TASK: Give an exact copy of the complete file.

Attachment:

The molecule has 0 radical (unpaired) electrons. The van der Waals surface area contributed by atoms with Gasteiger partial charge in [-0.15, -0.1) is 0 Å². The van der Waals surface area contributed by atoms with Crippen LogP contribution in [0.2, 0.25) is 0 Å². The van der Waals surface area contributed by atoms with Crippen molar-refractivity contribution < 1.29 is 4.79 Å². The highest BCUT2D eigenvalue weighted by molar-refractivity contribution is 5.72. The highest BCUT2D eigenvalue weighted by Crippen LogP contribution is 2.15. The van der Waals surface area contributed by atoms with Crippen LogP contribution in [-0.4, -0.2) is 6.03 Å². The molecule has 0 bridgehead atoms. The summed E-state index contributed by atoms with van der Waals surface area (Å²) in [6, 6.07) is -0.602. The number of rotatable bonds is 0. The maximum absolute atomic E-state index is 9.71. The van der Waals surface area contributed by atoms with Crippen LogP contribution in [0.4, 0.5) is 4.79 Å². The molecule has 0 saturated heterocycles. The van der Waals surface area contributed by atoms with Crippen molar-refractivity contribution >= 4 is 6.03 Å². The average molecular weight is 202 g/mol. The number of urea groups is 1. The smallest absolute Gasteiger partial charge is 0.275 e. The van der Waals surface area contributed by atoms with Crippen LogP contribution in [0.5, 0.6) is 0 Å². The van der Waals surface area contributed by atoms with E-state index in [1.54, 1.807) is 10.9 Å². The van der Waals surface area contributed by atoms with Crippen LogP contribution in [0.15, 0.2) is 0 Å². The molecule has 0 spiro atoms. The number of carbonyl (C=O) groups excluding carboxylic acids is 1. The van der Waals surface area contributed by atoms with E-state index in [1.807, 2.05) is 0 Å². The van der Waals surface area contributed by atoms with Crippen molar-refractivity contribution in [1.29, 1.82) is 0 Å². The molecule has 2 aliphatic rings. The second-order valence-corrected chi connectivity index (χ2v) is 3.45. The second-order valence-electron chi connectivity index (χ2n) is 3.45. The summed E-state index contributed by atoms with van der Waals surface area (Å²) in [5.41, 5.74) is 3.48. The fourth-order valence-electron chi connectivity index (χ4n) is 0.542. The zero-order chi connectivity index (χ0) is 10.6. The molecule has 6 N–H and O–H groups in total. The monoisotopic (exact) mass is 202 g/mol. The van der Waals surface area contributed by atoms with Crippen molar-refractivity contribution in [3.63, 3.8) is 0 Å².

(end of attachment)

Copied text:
The molecule has 0 radical (unpaired) electrons. The van der Waals surface area contributed by atoms with Gasteiger partial charge in [-0.15, -0.1) is 0 Å². The van der Waals surface area contributed by atoms with Crippen LogP contribution in [0.2, 0.25) is 0 Å². The van der Waals surface area contributed by atoms with Crippen molar-refractivity contribution < 1.29 is 4.79 Å². The highest BCUT2D eigenvalue weighted by molar-refractivity contribution is 5.72. The highest BCUT2D eigenvalue weighted by Crippen LogP contribution is 2.15. The van der Waals surface area contributed by atoms with Crippen LogP contribution in [-0.4, -0.2) is 6.03 Å². The molecule has 0 bridgehead atoms. The summed E-state index contributed by atoms with van der Waals surface area (Å²) in [6, 6.07) is -0.602. The number of rotatable bonds is 0. The maximum absolute atomic E-state index is 9.71. The van der Waals surface area contributed by atoms with Crippen LogP contribution in [0.4, 0.5) is 4.79 Å². The molecule has 0 saturated heterocycles. The van der Waals surface area contributed by atoms with Crippen molar-refractivity contribution >= 4 is 6.03 Å². The average molecular weight is 202 g/mol. The number of urea groups is 1. The smallest absolute Gasteiger partial charge is 0.275 e. The van der Waals surface area contributed by atoms with Crippen LogP contribution in [0.5, 0.6) is 0 Å². The van der Waals surface area contributed by atoms with E-state index in [1.54, 1.807) is 10.9 Å². The van der Waals surface area contributed by atoms with Crippen LogP contribution in [0.15, 0.2) is 0 Å². The molecule has 0 spiro atoms. The number of carbonyl (C=O) groups excluding carboxylic acids is 1. The van der Waals surface area contributed by atoms with E-state index in [1.807, 2.05) is 0 Å². The van der Waals surface area contributed by atoms with Crippen molar-refractivity contribution in [1.29, 1.82) is 0 Å². The molecule has 2 aliphatic rings. The second-order valence-corrected chi connectivity index (χ2v) is 3.45. The second-order valence-electron chi connectivity index (χ2n) is 3.45. The summed E-state index contributed by atoms with van der Waals surface area (Å²) in [5.41, 5.74) is 3.48. The fourth-order valence-electron chi connectivity index (χ4n) is 0.542. The zero-order chi connectivity index (χ0) is 10.6. The molecule has 6 N–H and O–H groups in total. The monoisotopic (exact) mass is 202 g/mol. The van der Waals surface area contributed by atoms with Crippen molar-refractivity contribution in [3.63, 3.8) is 0 Å².